Holly Wissler, a doctoral ethnomusicology student in the Florida State University College of Music, has been awarded a Fulbright Hays Doctoral Dissertation Research Abroad Award.
The prestigious prize, valued at more than $24,000, will enable Wissler to conduct research for her dissertation—"Musical Tradition and Change in the Quechua Community of Q’eros, Peru"—on site in Peru for one year.
Beginning next fall, Wissler will spend extensive time both in the city of Cusco and in the remote Quechua community of Q’eros recording, transcribing and translating the Q’eros’ indigenous pre-Spanish Conquest music. She also will meet with Peruvian scholars and conduct archival research.
Ethnomusicology examines the music of the world, with an emphasis on its geographic, racial and cultural context. The Fulbright Hays award is funded by the U.S. Department of Education and supports a year of dissertation research abroad in modern foreign languages and area studies for students who are planning a teaching career.
"I’m grateful for this award, which helps me feel supported in my research and inspires a sense of responsibility in my scholarship," said Wissler, 46, an Iowa native.
"I hope to honestly represent the Q’eros people by sharing with the world what they’d like it to know about their music and musical rituals. The Q’eros have become the emblematic culture-bearers of indigenous Andean culture in southeast Peru. In the midst of modernization, the significance of changes in both the current Q’eros songs and the ones that are dying need to be documented."
"Holly Wissler is one of our most distinguished doctoral students. She is a wonderful teacher, an accomplished musician and performer of Andean music, and a great intellect," said Dale Olsen, FSU’s Distinguished Research Professor of Ethnomusicology and a Guggenheim Fellowship winner in 2005.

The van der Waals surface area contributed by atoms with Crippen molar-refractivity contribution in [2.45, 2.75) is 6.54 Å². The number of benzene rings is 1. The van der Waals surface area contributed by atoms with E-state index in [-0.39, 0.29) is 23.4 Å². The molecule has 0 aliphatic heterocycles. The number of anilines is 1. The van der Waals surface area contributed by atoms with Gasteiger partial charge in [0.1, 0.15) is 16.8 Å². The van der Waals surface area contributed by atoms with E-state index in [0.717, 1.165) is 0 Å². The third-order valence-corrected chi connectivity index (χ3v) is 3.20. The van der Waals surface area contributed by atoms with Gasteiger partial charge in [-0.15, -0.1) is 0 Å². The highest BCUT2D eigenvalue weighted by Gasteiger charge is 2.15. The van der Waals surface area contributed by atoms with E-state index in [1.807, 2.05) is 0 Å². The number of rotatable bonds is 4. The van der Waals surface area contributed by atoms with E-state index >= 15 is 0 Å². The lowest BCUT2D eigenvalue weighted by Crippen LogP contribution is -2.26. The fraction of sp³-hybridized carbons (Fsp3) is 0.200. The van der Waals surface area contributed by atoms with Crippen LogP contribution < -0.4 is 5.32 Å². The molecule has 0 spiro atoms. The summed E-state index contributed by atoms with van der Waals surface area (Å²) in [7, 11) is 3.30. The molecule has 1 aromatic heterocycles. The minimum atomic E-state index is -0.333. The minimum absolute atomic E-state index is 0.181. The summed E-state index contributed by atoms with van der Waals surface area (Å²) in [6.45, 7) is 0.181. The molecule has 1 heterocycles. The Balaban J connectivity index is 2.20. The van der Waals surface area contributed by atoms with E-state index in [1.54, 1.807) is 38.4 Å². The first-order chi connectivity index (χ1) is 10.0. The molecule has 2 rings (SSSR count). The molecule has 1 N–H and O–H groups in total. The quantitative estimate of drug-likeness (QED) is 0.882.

"She has lived and worked in southern Peru for more than 20 years as a mountain trek leader, and her present research with the Q’eros native people at 14,000 feet is the first of its kind from the perspectives of gender roles, musical change and cultural adaptation. She has received praise from Peruvian and American scholars alike."
Wissler said she hopes to earn her Ph.D. in 2008. As for adventures after that: "I envision designing and leading treks in Peru for young ethnomusicologists and anthropologists or heading a college summer program in the Andes, which has become like home to me. I’ll also look for a more permanent teaching position in a college or university."
"Holly’s accomplishments, insights, research talents, compassion and communication skills through music, language and action, are truly amazing," Olsen said. "FSU will forever be proud of her. She is one of the best."